I blogged yesterday about the possibility that the U.S. House might consider a Farm Bill in which the Food Stamps program (SNAP) was separated out from the agriculture portion of the bill. Now a version of the Farm Bill without SNAP has passed the house by a margin of 216-208, mostly along party lines (here’s NPR’s post on its breaking news blog The Two-Way) I won’t rehash what we’ve said before, but the two programs have long been joined as a bit of a bargain between rural legislators wanting farm assistance, and generally urban legislators wanting food aid for hungry constituents (much more in yesterday’s post, linked above.)
The Senate passed a different version of the bill, and CNN is reporting that the next step would be a joint conference committee where the House and Senate would hammer out the details on the two very different bills.
It’s not clear whether that will happen, though, and the White House has threatened to veto the House version of the bill (the plan is to vote on a separate bill extending SNAP benefits at some later time.)
North Country congressman Bill Owens (D.–Plattsburgh) voted against the bill in the House, and his office has sent the following press release (emphasis in original):
Owens Opposes Split Farm Bill, Repeal of Permanent Law
Split Bill Breaks Decades of Bipartisan Compromise, Provides No Certainty to Farmers Now or in the Future.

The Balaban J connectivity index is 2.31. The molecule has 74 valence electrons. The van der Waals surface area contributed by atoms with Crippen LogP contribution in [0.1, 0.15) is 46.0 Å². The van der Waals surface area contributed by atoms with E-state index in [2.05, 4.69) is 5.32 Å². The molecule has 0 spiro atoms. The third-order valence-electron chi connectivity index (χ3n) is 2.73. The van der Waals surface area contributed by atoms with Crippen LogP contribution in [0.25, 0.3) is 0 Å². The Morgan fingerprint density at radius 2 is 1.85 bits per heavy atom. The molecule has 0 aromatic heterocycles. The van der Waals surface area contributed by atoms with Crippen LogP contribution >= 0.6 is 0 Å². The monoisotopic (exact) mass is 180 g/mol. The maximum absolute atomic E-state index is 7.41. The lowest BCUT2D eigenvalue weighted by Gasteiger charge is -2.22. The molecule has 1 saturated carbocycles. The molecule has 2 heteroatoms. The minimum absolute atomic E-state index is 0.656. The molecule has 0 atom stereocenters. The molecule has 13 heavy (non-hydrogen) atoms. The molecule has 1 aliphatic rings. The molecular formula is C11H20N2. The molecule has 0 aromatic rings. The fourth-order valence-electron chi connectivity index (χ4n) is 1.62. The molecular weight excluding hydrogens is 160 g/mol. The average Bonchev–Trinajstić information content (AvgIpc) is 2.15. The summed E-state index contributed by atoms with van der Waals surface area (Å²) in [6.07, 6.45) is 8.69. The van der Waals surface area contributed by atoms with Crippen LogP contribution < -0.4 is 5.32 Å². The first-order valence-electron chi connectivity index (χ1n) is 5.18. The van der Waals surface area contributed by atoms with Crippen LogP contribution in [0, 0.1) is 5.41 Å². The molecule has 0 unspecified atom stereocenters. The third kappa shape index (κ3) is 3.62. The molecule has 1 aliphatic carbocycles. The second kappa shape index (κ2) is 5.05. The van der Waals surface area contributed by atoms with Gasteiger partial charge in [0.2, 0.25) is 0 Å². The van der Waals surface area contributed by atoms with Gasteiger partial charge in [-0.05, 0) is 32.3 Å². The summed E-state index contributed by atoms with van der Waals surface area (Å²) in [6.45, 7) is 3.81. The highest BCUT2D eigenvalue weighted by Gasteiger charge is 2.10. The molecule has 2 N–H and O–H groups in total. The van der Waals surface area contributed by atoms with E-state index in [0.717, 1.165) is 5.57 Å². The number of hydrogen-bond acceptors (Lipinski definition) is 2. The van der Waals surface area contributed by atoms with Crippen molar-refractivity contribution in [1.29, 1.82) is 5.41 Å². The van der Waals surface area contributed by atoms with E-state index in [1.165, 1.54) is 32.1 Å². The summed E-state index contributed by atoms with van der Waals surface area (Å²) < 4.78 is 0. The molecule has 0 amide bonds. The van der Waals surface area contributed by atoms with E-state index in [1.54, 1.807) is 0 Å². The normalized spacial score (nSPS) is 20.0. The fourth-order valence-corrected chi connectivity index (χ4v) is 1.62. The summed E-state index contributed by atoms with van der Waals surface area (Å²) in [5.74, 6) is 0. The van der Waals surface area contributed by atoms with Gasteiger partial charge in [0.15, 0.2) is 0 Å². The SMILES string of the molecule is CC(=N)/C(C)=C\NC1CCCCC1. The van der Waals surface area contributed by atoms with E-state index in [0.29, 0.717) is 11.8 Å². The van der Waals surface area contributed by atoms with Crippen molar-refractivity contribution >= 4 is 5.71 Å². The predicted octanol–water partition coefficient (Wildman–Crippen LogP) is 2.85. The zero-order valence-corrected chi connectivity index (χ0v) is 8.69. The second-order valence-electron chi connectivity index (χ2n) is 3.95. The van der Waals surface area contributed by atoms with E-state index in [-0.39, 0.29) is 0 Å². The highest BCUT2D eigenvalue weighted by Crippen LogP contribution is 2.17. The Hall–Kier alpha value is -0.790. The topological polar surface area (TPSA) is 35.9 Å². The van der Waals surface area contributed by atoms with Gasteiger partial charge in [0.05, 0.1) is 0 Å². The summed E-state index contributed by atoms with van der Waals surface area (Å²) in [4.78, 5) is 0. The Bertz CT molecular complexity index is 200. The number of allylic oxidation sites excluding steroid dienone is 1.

WASHINGTON—Today, Congressman Bill Owens voted against H.R. 2642, a modified version of the Farm Bill introduced last night. The bill passed by a vote of 216-208.
“Farmers who were counting on Congress to give them five years of certainty will not find it in this bill now or in the future,” Owens said. “The bill House Leadership brought to the floor today breaks with decades of bipartisan compromise and a longstanding alliance between the farm and nutrition communities that benefits all Americans.”
More than 530 groups representing the farm, conservation, credit, rural development and forestry industries from across the nation urged Speaker of the House John Boehner to keep the 2013 Farm Bill intact. House leadership instead chose to ignore the pleas of those most affected by this critically important legislation and removed the nutrition title from the bill, making it nearly impossible to conference with the Senate on a comprehensive reauthorization of farm and nutrition programs.
H.R. 2642 also contains a provision repealing permanent 1949 farm law, which is normally suspended for the life of a new Farm Bill. This suspension is the policy mechanism that forces both parties to the table to negotiate on the Farm Bill every five years. This provision was not included in the bipartisan bills reported out of either the House or Senate Agriculture Committees. The repeal was added last night and its full ramifications are unknown at this point.
Owens expressed concern about the repeal of the permanent law. “As a practical matter, the threat of reverting to permanent law seems to be the only thing left to force Congress to reauthorize farm programs,” Owens said. “Dividing the Farm Bill into two parts sets a dangerous precedent. This legislation is too important for farmers, New York’s economy, consumers, and the millions of vulnerable seniors, children, and veterans who rely on the SNAP program. They deserve a comprehensive solution, which is long overdue.”
Owens has repeatedly called for both parties to compromise on the Farm Bill and has supported reasonable cuts to the SNAP program while continuing to provide certainty for New York’s agriculture industry.
We’ll have more on this story as it develops. For more on the Farm Bill, food and agriculture, see NCPR’s food and farming blog, The Dirt.